Today the church remembers a young teen with a calling: Saint Joan of Arc, Fierce Warrior and Visionary.
Saint Joan was born in Northern France to a peasant family in 1412, when Britain controlled most of France.
In 1428 Saint Joan traveled to Vaucouleurs to see would-be King Charles. She was rejected twice from his audience, but the third time is the charm. She revealed that she had received a vision from Saint Michael and Saint Margaret to fight for France’s independence.
At 17 years of age she entered the war to great prestige, and upon her arrival at the battle of Orleans, the city’s siege ended within days. She went on to fight valiantly and bravely in a series of other campaigns and in 1453 The Hundred Years War was ended in a French victory, (though some cities remained under British control) with French morale bolstered by stories of the young warrior.
King Charles was coronated with Saint Joan by his side.
Joan continued her campaign for a unified France, she joined an assault on occupied Paris. The attempt failed and Joan was wounded.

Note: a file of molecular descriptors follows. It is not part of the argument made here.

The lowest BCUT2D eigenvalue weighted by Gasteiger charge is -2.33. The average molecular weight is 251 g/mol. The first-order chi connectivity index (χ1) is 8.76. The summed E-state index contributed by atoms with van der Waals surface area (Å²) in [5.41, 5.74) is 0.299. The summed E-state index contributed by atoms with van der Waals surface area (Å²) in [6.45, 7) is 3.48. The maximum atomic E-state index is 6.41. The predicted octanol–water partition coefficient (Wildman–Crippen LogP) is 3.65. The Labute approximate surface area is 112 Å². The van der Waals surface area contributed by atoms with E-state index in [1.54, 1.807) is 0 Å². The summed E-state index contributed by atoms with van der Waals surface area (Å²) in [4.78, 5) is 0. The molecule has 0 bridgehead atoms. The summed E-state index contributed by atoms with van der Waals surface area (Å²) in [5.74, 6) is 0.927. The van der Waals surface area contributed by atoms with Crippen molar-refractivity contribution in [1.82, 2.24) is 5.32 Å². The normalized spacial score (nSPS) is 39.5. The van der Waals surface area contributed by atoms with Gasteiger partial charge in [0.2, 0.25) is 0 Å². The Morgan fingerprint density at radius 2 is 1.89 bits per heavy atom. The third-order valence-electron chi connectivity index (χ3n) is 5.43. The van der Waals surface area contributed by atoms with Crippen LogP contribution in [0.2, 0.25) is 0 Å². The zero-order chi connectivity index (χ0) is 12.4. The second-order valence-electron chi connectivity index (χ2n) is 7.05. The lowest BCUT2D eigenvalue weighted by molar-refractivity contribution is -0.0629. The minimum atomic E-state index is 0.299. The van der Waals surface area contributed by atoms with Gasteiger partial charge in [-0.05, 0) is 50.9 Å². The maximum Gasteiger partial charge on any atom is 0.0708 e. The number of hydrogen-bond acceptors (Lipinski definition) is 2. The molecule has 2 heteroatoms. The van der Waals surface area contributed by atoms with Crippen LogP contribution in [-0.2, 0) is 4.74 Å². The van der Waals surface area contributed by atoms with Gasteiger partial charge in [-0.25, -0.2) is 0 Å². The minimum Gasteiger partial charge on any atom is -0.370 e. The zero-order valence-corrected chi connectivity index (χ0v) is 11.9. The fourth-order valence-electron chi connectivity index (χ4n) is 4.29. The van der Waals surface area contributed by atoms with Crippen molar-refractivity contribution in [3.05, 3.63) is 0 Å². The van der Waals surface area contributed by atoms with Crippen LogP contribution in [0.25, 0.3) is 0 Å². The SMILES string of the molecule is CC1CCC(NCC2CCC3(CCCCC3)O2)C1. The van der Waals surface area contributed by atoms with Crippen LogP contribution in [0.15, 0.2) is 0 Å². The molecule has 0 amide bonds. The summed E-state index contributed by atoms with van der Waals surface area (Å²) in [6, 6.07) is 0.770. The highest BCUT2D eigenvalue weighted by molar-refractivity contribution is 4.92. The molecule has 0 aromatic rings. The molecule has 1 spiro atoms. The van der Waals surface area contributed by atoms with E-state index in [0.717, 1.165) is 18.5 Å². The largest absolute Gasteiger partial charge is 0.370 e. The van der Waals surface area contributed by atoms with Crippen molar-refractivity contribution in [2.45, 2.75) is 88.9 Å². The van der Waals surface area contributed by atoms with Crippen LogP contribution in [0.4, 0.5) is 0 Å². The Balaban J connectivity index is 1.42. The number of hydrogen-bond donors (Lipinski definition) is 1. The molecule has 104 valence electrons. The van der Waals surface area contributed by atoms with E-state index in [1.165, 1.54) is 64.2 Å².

In 1430 Joan assembled an army of volunteers to continue fighting for France, and she was captured by Burgundians. In captivity a pro-English bishop put her on heresy trials and, once convicted, she was burned at the stake on this day in 1431 at the age of 19.
About a decade after her death her trial was overturned by Pope Callixtus III, and she is now considered a national symbol for the French people. And though she was only officially canonized in 1920, she has long been venerated by the faithful seeking an inspiring story of a young person’s ability to influence global events.
Saint Joan of Arc is a reminder for me, and should be for the whole church, that the young are powerful and should be given the opportunity to act on it.
Let those with ears to hear, hear.
-historical bits taken from public sources
-icon written by Theophilia